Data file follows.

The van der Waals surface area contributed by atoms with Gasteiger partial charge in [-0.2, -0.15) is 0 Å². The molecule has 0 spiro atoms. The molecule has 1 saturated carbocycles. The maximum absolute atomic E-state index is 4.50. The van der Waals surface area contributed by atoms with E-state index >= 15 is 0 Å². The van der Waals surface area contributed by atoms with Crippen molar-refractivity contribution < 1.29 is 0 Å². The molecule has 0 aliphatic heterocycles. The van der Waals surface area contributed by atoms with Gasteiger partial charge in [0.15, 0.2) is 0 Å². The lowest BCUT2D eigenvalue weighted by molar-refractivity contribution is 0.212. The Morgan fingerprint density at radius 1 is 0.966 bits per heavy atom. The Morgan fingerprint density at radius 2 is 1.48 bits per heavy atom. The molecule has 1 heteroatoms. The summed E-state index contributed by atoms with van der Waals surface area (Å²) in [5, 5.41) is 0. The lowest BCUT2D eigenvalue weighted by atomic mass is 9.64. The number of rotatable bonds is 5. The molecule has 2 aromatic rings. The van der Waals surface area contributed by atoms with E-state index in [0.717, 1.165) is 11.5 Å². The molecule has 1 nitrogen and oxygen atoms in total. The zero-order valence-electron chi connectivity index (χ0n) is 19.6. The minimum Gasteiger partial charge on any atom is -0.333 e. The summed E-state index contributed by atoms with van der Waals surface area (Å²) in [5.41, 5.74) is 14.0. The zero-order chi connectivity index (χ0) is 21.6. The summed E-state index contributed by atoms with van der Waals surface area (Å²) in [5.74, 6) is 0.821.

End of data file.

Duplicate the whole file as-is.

The van der Waals surface area contributed by atoms with Gasteiger partial charge in [-0.2, -0.15) is 0 Å². The molecule has 0 spiro atoms. The molecule has 1 saturated carbocycles. The maximum absolute atomic E-state index is 4.50. The van der Waals surface area contributed by atoms with E-state index >= 15 is 0 Å². The van der Waals surface area contributed by atoms with Crippen molar-refractivity contribution < 1.29 is 0 Å². The molecule has 0 aliphatic heterocycles. The van der Waals surface area contributed by atoms with Gasteiger partial charge in [0.15, 0.2) is 0 Å². The lowest BCUT2D eigenvalue weighted by molar-refractivity contribution is 0.212. The Morgan fingerprint density at radius 1 is 0.966 bits per heavy atom. The Morgan fingerprint density at radius 2 is 1.48 bits per heavy atom. The molecule has 1 heteroatoms. The summed E-state index contributed by atoms with van der Waals surface area (Å²) in [5, 5.41) is 0. The lowest BCUT2D eigenvalue weighted by atomic mass is 9.64. The number of rotatable bonds is 5. The molecule has 2 aromatic rings. The van der Waals surface area contributed by atoms with E-state index in [0.717, 1.165) is 11.5 Å². The molecule has 1 nitrogen and oxygen atoms in total. The zero-order valence-electron chi connectivity index (χ0n) is 19.6. The minimum Gasteiger partial charge on any atom is -0.333 e. The summed E-state index contributed by atoms with van der Waals surface area (Å²) in [5.41, 5.74) is 14.0. The zero-order chi connectivity index (χ0) is 21.6. The summed E-state index contributed by atoms with van der Waals surface area (Å²) in [5.74, 6) is 0.821.